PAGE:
Drexel University Triangle, February 23, 1979

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Armed Forces

Elvis Costello & the Attractions

Frank Chmielewski

Elvis Costello. His very name is a parody, a twisting joke. Is it ironic, fitting, or fittingly ironic, that Elvis Costello is the most important rock-and-roll artist to emerge since Springsteen crawled out of the Jersey Pines? Springsteen confronted life's broken dreams with a romantic notion, one foot in the slime of reality, one eye on a future hope, and his body rejecting the limbo in between. Costello attacks the world with a logical precision that rejects everything the least bit tainted by Adam's seed. On the surface, Elvis appears to forget that he, too, is Adam's son. But he is too intelligent to proclaim personal perfection even though he tends to bury admissions to the contrary. His crusade is clearly legitimate. What's tongue-in-check, anyway, if not a pessimistic lug-wrench? A loose bolt may be taken for granted, overlooked. A tight, stubborn bolt demands attention.

Notably absent from Armed Forces is a lyric sheet. We are left only with the striking images we can piece together, unable to form a totality. Costello's voice may he passionate, but it speaks quickly, saying much with each breath. Maybe he meant for it to be this way. Elvis' chief complaint on his first American tour was that Americans are stupid. Could it be that we are actually supposed to listen?

The album's title, Armed Forces, reflects Elvis's fatalistic view of human interaction. Perpetual conflict. Trust no one. His idea of a love song is "Two Little Hitters." "Two Little Hitlers who fight it our until one little Hitler does the other one's will." I see a universal theme, however — a metaphor on natural selection. In the Costello mind, man is inherently evil. Is he convinced beyond a doubt? In "Goon Squad," he sings: "You'll never get them to make a lamp shade out of me." Could be a me-first attitude, but could also be a rallying cry to the masses, begging for a response.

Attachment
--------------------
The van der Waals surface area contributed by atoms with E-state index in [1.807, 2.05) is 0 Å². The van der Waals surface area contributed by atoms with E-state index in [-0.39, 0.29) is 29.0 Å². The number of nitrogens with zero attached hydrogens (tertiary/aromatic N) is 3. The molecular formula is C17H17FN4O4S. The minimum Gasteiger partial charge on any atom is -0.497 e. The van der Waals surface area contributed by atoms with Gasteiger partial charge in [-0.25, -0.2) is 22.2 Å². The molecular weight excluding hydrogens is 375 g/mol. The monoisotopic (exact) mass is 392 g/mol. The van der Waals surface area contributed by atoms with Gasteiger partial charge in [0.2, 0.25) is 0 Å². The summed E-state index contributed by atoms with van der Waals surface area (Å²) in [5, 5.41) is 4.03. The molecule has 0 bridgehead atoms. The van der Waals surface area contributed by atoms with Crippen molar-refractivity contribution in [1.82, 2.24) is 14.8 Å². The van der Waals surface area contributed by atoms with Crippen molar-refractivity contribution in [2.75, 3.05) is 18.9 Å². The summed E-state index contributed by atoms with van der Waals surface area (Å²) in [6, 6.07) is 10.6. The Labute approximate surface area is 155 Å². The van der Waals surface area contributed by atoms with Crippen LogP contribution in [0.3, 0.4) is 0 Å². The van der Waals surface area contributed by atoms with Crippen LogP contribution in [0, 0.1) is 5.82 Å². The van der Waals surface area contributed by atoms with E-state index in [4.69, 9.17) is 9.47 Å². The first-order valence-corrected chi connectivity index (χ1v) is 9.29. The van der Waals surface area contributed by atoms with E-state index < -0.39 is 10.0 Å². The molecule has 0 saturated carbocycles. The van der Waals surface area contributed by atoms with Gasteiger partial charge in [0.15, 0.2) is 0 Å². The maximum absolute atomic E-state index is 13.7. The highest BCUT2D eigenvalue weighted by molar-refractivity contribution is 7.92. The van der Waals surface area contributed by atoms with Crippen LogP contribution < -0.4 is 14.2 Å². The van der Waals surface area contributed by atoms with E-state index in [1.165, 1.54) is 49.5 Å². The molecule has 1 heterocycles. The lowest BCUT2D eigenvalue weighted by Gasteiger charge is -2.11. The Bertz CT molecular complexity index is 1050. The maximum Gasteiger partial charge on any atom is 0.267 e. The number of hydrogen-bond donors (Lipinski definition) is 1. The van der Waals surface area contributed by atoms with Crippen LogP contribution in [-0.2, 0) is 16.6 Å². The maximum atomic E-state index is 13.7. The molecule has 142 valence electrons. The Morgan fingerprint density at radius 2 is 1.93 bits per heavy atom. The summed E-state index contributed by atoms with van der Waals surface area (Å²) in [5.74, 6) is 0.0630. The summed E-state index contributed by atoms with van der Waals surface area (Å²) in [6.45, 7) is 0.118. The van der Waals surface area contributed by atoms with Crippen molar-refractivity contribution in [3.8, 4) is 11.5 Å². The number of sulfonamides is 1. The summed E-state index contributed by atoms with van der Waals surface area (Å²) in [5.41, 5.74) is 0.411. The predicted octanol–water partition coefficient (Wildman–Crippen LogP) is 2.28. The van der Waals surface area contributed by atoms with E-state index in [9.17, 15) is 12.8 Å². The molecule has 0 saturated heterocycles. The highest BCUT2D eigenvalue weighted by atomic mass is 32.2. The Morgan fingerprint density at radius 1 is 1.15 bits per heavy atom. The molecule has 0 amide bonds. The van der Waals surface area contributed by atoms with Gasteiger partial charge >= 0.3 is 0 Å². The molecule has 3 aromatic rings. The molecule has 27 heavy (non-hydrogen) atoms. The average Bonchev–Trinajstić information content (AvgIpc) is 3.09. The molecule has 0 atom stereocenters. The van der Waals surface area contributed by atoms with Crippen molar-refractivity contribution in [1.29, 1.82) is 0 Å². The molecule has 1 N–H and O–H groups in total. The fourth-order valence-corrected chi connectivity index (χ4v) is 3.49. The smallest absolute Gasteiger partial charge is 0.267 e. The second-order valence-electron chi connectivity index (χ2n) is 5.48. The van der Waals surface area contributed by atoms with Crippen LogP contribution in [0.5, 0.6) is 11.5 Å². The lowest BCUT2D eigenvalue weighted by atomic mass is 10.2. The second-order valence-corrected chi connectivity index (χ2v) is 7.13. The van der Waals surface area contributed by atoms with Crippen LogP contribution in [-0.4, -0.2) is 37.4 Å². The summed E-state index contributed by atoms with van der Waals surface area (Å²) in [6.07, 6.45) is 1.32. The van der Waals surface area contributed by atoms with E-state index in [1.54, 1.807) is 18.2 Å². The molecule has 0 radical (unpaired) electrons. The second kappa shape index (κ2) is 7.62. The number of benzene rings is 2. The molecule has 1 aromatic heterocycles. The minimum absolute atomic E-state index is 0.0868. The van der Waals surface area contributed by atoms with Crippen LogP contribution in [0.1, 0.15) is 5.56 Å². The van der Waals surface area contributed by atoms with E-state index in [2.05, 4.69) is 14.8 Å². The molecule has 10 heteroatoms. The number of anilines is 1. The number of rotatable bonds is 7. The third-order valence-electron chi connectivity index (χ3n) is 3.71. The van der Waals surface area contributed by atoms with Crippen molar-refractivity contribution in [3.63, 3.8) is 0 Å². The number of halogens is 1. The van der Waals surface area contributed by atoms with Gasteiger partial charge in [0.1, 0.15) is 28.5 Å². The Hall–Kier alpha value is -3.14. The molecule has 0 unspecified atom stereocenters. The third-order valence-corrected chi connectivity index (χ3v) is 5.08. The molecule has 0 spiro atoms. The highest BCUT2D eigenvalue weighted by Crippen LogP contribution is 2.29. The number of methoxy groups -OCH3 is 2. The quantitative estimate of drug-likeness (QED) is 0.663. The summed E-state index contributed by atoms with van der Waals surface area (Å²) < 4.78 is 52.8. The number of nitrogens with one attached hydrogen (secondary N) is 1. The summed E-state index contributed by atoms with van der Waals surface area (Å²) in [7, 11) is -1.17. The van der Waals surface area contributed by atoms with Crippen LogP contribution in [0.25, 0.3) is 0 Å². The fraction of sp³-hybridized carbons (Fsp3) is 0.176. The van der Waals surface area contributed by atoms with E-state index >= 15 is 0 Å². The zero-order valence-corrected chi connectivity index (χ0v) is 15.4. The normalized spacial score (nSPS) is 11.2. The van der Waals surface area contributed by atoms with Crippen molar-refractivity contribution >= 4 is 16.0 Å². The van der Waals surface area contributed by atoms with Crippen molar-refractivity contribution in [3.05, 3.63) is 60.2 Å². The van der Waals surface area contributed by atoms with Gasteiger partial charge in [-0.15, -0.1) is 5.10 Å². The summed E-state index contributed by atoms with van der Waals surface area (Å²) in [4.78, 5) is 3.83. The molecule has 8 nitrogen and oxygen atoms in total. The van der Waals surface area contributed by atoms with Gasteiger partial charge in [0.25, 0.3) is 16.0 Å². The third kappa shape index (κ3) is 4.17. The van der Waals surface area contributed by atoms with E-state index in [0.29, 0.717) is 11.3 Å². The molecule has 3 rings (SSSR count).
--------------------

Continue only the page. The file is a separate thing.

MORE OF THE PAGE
Admittedly, Costello's message is often vague. "Green Shirt" has a sexual theme; exactly what is meant, I don't know. Maybe we should look at rock-and-roll, definition (b). The message can be obscure, if the vehicle is tight. The attractions are finely honed band, and Nick Lowe a polished producer. In true New Wave fashion, "Senior Service" utilizes the tinny sound of the synthesizer for rhythm. "Green Shirt" uses a synthesized bass pulse for a bottom line. Such implementation contrasts with the other electronic trend in modern music, cerebral self-indulgence. A most welcome aspect of Costello, and New Wave in general, is the organ revival in rock, and the downplay of the incessant, high-pitched guitar solos.

The first 200,000 album copies sold contain an added bonus: an E.P., Live At Hollywood High. Featured is a subtle "Alison," and the reggae-ish "Watching the Detectives."

By album's end, we may be convinced that Elvis Costello wears his permanent scowl internally, and possesses a hopeless basket of bad mood. The final song, a Nick Lowe cover, turns around and shows us just how real, and noble, in his torment. "Each time I find I'm slipping away. Just makes me want to cry. What's so funny about peace, love, and understanding?" And I think he means it.

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Drexel Triangle, February 23, 1979


Frank Chmielewski reviews Armed Forces.

Images

1979-02-23 Drexel University Triangle page 07 clipping 01.jpg
Clipping.

1979-02-23 Drexel University Triangle page 07.jpg
Page scan.

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